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Por whc018 - 27 de Mayo, 2013, 5:45, Categoría: General
When Boomerang Kids Move Back Home|
Not since the Great Depression have Monster Beats Solo so
many fledgling adults moved into the empty nest with mom and dad. This
cyclical trend has accelerated along with the economic crisis. Faced
with school loans, debts or no job, it makes sense to head for home -
with its emotional security and financial safety net. If you're a member
of the Sandwich Generation, caring for parents growing older as well as
kids growing up, adding a boomerang kid to that mix can increase your
Recently the statistics have changed markedly. Monster's 2009 annual
entry level job outlook reports that 40% of 2008 college graduates moved
in with their parents and 42% of 2006 graduates were still living at
home. The data from Twenty-Something, Inc. indicates that 85% of 2011
college seniors planned to move back in with their parents. This is
attributed to a 15% unemployment rate in the 20-24 year old cohort as
well as other economic factors postponing financial and residential
The huge boom in boomerangs has generated its fair share of pop culture angst. This phenomenon really doesn't reflectSolo HD
failure on the part of parents or the laziness of kids today.
Transition to adulthood just seems to be more fragmented and
complicated. And who wouldn't take advantage of a warm, comfortable and
familiar port in the storm?
But coddling can stunt development and over-managing isn't the best way
to monitor the investment you've made in your kids. Here are some ideas
that will eventually help you reap the dividends:
Have a serious conversation. Try to understand why your emerging adults
are moving back home and how you feel about it. Avoid triangulation as
your relationship with your spouse has to accommodate to the changes. Be
prepared for less privacy and spontaneity as well as new patterns of
parenting and interacting. Ensure, early on, that everyone has similar
Establish accountability and boundariesBeats By Dre .
Negotiate household chores and financial obligations upfront. Having
rules in place will ease the transition and smooth out the day-to-day
interactions. Since your kids have been living independently, clarify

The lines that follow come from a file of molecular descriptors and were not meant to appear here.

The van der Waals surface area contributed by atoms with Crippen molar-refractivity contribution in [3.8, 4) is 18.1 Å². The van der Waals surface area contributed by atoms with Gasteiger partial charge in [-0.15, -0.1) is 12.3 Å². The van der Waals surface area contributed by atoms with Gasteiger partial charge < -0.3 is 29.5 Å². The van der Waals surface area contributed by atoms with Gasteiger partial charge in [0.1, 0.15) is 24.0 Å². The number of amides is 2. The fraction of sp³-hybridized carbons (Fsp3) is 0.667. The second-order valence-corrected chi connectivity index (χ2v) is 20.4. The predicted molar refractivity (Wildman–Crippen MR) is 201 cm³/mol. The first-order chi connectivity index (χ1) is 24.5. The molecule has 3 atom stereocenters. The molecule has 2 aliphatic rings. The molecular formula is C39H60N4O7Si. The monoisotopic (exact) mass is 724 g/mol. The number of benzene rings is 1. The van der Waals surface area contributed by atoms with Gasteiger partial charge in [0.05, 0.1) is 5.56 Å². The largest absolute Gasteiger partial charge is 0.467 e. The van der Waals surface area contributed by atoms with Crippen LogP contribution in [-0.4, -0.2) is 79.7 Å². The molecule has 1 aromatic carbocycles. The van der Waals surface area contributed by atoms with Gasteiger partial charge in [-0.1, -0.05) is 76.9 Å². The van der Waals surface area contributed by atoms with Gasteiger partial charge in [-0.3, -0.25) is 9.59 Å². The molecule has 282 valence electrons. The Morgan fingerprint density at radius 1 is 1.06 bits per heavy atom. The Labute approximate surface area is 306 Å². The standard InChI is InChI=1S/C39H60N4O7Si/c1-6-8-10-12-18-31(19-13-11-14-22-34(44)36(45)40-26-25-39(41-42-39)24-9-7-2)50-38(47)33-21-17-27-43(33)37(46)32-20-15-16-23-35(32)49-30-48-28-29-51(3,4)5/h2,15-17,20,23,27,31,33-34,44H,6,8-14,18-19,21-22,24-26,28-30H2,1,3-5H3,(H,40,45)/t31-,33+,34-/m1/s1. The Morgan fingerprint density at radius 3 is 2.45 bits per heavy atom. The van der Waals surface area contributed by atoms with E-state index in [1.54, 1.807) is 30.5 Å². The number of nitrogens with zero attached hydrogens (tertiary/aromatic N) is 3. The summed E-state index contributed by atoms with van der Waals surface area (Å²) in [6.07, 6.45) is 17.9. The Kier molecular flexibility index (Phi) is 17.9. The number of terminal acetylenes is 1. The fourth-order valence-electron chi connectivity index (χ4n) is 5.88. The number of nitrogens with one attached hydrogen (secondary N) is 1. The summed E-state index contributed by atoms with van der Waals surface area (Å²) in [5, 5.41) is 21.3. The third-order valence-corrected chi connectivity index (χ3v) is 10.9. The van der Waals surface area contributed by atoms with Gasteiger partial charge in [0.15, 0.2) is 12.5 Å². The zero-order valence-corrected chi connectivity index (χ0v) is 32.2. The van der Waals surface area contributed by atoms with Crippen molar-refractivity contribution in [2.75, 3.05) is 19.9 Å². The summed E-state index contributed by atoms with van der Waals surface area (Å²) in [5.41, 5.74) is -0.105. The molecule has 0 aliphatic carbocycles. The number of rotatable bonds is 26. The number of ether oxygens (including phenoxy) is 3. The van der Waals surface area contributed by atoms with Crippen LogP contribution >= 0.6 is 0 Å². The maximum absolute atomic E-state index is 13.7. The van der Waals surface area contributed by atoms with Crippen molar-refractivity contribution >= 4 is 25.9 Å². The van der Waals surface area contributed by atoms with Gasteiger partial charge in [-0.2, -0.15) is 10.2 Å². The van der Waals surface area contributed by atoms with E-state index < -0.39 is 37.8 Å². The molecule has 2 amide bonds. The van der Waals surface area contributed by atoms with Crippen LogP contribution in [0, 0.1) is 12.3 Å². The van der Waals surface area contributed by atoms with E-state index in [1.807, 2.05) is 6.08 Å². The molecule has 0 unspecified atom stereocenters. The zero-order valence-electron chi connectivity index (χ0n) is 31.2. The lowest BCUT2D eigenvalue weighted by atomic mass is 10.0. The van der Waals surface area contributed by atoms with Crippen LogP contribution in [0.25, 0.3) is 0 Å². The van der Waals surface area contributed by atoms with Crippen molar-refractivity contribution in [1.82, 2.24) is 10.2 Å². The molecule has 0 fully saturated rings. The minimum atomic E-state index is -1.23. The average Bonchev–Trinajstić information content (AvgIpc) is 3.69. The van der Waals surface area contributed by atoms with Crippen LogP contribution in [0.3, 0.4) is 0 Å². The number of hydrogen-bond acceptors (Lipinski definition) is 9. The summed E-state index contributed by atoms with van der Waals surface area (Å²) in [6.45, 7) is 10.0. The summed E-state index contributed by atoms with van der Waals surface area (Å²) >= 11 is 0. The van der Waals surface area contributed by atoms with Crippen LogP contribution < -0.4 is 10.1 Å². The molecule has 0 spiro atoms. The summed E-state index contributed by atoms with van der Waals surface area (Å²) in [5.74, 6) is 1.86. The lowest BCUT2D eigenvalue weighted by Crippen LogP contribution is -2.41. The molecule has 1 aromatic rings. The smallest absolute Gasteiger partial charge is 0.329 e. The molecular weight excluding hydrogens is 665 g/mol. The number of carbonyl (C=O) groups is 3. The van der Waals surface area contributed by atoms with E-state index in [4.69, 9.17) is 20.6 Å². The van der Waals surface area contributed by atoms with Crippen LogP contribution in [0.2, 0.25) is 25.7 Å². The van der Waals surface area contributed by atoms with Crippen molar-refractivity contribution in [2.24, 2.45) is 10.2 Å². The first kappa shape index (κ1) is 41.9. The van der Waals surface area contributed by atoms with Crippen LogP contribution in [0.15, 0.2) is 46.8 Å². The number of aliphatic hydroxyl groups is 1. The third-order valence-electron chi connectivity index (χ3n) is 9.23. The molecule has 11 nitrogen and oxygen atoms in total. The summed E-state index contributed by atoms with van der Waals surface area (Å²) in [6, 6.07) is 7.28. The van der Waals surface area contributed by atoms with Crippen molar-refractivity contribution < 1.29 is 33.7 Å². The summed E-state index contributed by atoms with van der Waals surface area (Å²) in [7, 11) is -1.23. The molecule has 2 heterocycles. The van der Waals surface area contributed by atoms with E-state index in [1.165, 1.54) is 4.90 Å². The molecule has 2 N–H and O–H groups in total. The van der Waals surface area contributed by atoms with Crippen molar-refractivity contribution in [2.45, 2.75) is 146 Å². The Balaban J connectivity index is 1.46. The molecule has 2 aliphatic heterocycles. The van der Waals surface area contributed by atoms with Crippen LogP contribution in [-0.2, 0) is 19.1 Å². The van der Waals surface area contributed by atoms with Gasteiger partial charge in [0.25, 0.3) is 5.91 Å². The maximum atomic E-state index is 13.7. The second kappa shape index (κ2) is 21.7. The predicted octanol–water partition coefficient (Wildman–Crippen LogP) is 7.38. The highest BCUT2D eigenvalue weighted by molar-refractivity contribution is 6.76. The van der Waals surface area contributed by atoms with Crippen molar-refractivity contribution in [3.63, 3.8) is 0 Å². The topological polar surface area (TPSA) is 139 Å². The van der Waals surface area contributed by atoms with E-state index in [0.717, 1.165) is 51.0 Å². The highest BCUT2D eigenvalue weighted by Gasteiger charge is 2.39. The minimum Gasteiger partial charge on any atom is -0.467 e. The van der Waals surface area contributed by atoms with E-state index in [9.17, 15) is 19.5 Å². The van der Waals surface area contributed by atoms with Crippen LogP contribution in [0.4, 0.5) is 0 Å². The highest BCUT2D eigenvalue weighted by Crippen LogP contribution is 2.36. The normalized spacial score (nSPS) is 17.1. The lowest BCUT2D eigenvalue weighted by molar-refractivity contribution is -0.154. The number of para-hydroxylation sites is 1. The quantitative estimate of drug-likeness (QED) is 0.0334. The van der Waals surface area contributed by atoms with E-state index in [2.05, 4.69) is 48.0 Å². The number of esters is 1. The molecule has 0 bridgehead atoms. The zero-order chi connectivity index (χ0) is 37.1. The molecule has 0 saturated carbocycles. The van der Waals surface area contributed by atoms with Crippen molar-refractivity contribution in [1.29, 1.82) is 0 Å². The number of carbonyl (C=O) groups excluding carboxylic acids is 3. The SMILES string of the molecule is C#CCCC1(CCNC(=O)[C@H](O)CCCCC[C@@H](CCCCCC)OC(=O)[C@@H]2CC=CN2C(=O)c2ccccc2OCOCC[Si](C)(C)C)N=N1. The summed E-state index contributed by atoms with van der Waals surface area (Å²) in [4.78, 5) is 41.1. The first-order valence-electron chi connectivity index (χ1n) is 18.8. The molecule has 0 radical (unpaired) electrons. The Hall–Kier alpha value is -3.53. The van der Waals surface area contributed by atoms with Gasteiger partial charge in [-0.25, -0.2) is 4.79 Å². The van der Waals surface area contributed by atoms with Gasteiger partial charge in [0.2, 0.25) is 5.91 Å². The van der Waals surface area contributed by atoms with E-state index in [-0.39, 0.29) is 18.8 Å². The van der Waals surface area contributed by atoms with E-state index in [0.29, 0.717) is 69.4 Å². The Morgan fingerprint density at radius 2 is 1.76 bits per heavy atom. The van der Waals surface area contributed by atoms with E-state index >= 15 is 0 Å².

issues around curfew, checking in and sleepovers - and set limits
together, as adults.
Determine a time frame. Their ultimate goal should be to live on their
own. Encourage your kids to set short term objectives and work toward
this. Dependency comes with a price - lack of control, potential
conflict and unsolicited advice. Having a mutual agreement about when to
move out will help you avoid resentments along the way.
Hold to your commitment. Try to keep limits and deadlines in place. You
can arrange a family meeting from time to time and check in with each
other. Is the arrangement working out? Do you need to clear the air?
http://www.salesbeatsbydre.co.uk/ you negotiate ground rules? If you can work as a team, you're all more likely to be willing to compromise.
Although living together again after living apart has its set of
challenges, there's also a bright side. You have the chance to help your
kids get a head start. Consider how you're supporting them as they find
a job, get into grad school or save money and develop skills that will
facilitate their moving out on their own.
If you're a multi-generational household, your boomerang kids can ease
your load by helping to care for their grandparents. Their relationships
will deepen while both will learn from each other's experiences and
wisdom. So enjoy parenting the second time around as you give your
boomerang kids a sense of security in their time of need. And relish the
family closeness while creating shared memories.
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